Brownies. I was making brownies. I couldn’t seem to hold that thought still in my focus for longer than twenty seconds though. After re-finding my place in the recipe, I deposited the butter in a double boiler and then looked around the kitchen feeling lost and fragmented. All I really wanted to do in that moment was pull my smartphone out of my pocket and retreat into the lull of social media streams. The impulse was so strong, so insistent and sudden and reactive, that it startled me more than my memory lapses had done. Was I really about to soothe my disengaged mind by disengaging further?

I finished baking in a kind of unsatisfied stupor.

/ / /

On Sunday afternoon, a friend texted me saying she’d noticed we weren’t at church that morning, and was everyone well? I read her text and then mentally added it to the long list of messages awaiting my reply. Of course I should have written back immediately. It would have taken a single minute of my time and then been off my mind, plus it would have communicated my very real gratitude for her concern. Texting for me, however, has always taken on a form of Gestalt psychology in which my reply is weightier than the sum of its parts—the minute of time it takes, the choice of wording, the motion of my finger on the touchscreen. Entering a conversation requires my presence.

[Cue the overwhelm.]

Text messaging. WhatsApp. Voxer. Twitter. Facebook. Pinterest. Instagram. Each one a little universe full of people I care about, people to whom I want to give my full energy, attention, and emotional engagement. It’s not possible though, at least not considering my personality** and the creaking slowness with which my brain changes direction. I want to be present for all, but I can’t, and my extremely unhelpful coping strategy is to check out. Use social media to escape rather than engage. Let the faint interactive buzz of clicking “Like” substitute for the warmth of hard-won connection.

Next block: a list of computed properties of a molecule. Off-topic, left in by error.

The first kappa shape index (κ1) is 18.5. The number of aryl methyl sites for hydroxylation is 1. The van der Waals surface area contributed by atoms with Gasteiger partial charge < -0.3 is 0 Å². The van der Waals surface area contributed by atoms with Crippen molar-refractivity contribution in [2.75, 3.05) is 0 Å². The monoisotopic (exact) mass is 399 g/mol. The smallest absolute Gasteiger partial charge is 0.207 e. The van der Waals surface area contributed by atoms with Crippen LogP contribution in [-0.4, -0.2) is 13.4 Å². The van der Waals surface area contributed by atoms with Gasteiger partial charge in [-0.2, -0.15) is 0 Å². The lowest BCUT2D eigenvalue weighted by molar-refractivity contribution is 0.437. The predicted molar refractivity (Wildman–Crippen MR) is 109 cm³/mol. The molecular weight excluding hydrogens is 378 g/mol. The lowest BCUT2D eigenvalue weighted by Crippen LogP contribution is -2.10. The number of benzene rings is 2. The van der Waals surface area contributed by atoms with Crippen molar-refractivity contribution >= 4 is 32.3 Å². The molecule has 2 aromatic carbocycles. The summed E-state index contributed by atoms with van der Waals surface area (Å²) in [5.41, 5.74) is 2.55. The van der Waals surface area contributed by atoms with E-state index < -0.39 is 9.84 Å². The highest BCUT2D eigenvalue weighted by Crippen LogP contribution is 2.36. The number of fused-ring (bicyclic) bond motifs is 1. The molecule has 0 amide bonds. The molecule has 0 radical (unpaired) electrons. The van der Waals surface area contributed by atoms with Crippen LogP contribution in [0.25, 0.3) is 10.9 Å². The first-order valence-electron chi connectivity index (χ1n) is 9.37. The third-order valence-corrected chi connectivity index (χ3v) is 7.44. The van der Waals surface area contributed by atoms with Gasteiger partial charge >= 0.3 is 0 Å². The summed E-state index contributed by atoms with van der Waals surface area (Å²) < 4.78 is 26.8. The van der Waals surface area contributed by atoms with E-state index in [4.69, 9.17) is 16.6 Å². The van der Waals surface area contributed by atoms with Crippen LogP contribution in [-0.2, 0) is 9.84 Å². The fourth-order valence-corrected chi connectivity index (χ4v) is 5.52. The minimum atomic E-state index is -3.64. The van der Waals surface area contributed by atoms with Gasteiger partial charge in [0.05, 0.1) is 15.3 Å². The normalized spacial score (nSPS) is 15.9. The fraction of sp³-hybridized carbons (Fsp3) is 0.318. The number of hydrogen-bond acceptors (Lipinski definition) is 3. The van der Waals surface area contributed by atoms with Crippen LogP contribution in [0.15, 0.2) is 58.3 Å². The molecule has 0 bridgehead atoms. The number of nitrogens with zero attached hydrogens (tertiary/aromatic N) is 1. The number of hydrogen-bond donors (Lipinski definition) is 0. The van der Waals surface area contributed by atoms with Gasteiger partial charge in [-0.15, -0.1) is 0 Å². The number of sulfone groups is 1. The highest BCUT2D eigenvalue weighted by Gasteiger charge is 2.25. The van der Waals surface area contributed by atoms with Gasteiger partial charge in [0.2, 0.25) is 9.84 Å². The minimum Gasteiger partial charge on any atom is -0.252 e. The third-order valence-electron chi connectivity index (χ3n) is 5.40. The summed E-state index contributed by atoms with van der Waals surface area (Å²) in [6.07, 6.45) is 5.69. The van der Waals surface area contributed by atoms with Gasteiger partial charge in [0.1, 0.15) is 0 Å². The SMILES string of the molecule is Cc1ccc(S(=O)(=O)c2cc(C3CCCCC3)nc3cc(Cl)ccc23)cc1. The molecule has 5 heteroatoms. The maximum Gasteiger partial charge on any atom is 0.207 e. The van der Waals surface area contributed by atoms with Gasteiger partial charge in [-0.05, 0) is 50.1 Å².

** ISTJ for you Myers-Briggs folks, Type 4 for you Enneagrammers. Basically, I’m an introvert who overthinks everything, including which personality test highlights this the best.

Tucking all these potential conversations away into spare pockets of my brain for later retrieval only serves to make me more fragmented, but the more fragmented I become, the more compulsively I scroll through social media in search of distraction. It’s the worst kind of loop, the kind that leaves me guilty and tired and replaces a section of my brain with Swiss cheese every time I pass “Go.”

I still haven’t replied to that text.

/ / /

Everyone and his Great Aunt Ruth knows that to make it in the online world these days, one needs to be both proficient and prolific in social media. This has a way of freezing my fingers cold on the keys.

If I can’t generate frequent snack packs of content throughout each day in addition to these slow-cooked posts, then am I in the wrong field? How are other writers able to be “on” for so long and in so many places each day without flying into a billion brittle bits?